There is a math and science high school in town, which is much like the middle school he attends. It’s project-based, heavily utilizes technology, collaborative work, and it’s much smaller than the nearby high school. It’s a lottery process to get into the math and science high school, so it would be luck of the draw to get him in. It’s also across town – at least 20 minutes each way with traffic. So while I think it would be a really good environment for him, I’m unsure he will get in, and unsure of the logistics.

I like the idea of him at school with his brother and sister. I haven’t had all three in the same place in nearly five years. And if he does go there, that will give us that many more years of blessing those hallowed halls with our particular brand of crazy. I’m sure the Principal, VP’s, counselor, and school nurse are already cringing at the thought of three extra years with us around.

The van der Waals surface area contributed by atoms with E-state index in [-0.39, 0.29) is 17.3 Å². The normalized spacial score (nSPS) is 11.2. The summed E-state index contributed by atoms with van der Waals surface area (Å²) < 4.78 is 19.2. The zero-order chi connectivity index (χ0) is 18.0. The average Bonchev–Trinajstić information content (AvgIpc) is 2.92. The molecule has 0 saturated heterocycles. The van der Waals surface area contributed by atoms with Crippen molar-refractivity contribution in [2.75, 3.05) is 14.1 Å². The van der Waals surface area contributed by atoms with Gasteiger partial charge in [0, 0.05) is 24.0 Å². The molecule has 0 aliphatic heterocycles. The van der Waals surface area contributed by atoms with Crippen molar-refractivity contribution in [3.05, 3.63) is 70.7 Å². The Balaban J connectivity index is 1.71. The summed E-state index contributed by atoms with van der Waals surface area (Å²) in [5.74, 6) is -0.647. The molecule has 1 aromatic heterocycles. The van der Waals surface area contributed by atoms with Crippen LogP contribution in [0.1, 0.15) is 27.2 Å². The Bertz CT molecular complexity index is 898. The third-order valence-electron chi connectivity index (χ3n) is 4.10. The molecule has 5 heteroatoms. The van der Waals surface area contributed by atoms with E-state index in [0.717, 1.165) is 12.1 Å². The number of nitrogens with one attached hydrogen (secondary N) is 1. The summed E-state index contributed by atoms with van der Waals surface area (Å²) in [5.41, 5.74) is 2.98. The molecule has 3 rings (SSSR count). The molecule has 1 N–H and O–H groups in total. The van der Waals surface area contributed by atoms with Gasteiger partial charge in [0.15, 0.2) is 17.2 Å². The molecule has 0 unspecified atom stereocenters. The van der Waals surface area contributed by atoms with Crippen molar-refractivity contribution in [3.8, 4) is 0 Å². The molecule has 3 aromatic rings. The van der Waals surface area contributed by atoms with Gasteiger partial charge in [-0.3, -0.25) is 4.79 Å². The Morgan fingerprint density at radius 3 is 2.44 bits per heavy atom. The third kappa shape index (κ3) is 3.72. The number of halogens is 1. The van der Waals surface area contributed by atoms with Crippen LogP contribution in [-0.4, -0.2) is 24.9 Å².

Knowing he would have his brother and sister on campus to look out for him and help him gives me small peace. I know how frequently Big Man and P see each other at school (hardly ever) during the day. It’s a big school with 2500 students, give or take. I do panic though…..the more students, the more opportunity for some jerk to give him a hard time. And don’t get me started on the PE situation with locker rooms, etc. I can’t even…..

He’s in a good place now. High school will be a new story. He’s hardly had to change classrooms, is used to not having homework, and has plenty of kids similar to him at his school. The kids know him, accept him, know his quirks and how he is. I can’t entirely picture how that’s going to go in high school. We do have other options besides these two. There is a charter high school, Classical, and other semi-homeschool options (although the thought of him being home more during the school day, well, that’s a whole other discussion). He seems bent on going to school where his brother and sister go.

It’s going to be a transition no matter where he goes. Those transitions are never easy with him. Yes, we have another year where we are, but the process has begun.